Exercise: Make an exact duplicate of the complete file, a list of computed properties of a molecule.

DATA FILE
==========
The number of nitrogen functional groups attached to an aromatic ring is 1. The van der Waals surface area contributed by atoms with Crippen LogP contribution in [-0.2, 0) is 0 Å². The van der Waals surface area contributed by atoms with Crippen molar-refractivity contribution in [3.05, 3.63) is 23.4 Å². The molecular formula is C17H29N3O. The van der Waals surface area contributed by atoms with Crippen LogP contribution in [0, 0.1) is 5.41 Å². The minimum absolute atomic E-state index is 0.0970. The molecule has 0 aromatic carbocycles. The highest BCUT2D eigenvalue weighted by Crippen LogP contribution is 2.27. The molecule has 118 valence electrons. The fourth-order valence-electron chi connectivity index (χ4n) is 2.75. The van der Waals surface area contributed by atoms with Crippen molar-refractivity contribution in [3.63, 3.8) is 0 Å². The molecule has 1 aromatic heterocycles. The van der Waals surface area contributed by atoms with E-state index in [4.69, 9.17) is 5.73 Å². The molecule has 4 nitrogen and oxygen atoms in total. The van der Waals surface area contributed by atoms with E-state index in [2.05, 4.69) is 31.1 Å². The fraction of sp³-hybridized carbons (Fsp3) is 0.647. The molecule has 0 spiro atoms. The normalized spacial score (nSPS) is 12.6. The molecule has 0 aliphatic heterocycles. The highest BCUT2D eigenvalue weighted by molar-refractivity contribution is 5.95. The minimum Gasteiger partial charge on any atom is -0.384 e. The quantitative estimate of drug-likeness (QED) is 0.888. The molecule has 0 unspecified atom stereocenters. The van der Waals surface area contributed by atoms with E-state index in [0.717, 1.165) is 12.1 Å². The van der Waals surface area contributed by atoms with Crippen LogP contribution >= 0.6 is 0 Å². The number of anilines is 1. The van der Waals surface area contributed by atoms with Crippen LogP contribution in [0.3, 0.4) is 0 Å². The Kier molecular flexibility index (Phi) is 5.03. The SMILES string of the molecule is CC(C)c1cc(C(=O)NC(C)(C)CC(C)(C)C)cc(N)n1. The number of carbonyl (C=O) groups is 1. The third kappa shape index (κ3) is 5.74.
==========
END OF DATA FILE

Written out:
The number of nitrogen functional groups attached to an aromatic ring is 1. The van der Waals surface area contributed by atoms with Crippen LogP contribution in [-0.2, 0) is 0 Å². The van der Waals surface area contributed by atoms with Crippen molar-refractivity contribution in [3.05, 3.63) is 23.4 Å². The molecular formula is C17H29N3O. The van der Waals surface area contributed by atoms with Crippen LogP contribution in [0, 0.1) is 5.41 Å². The minimum absolute atomic E-state index is 0.0970. The molecule has 0 aromatic carbocycles. The highest BCUT2D eigenvalue weighted by Crippen LogP contribution is 2.27. The molecule has 118 valence electrons. The fourth-order valence-electron chi connectivity index (χ4n) is 2.75. The van der Waals surface area contributed by atoms with Crippen molar-refractivity contribution in [3.63, 3.8) is 0 Å². The molecule has 1 aromatic heterocycles. The van der Waals surface area contributed by atoms with E-state index in [4.69, 9.17) is 5.73 Å². The molecule has 4 nitrogen and oxygen atoms in total. The van der Waals surface area contributed by atoms with E-state index in [2.05, 4.69) is 31.1 Å². The fraction of sp³-hybridized carbons (Fsp3) is 0.647. The molecule has 0 spiro atoms. The normalized spacial score (nSPS) is 12.6. The molecule has 0 aliphatic heterocycles. The highest BCUT2D eigenvalue weighted by molar-refractivity contribution is 5.95. The minimum Gasteiger partial charge on any atom is -0.384 e. The quantitative estimate of drug-likeness (QED) is 0.888. The molecule has 0 unspecified atom stereocenters. The van der Waals surface area contributed by atoms with E-state index in [0.717, 1.165) is 12.1 Å². The van der Waals surface area contributed by atoms with Crippen LogP contribution >= 0.6 is 0 Å². The number of anilines is 1. The van der Waals surface area contributed by atoms with Crippen LogP contribution in [0.3, 0.4) is 0 Å². The Kier molecular flexibility index (Phi) is 5.03. The SMILES string of the molecule is CC(C)c1cc(C(=O)NC(C)(C)CC(C)(C)C)cc(N)n1. The number of carbonyl (C=O) groups is 1. The third kappa shape index (κ3) is 5.74.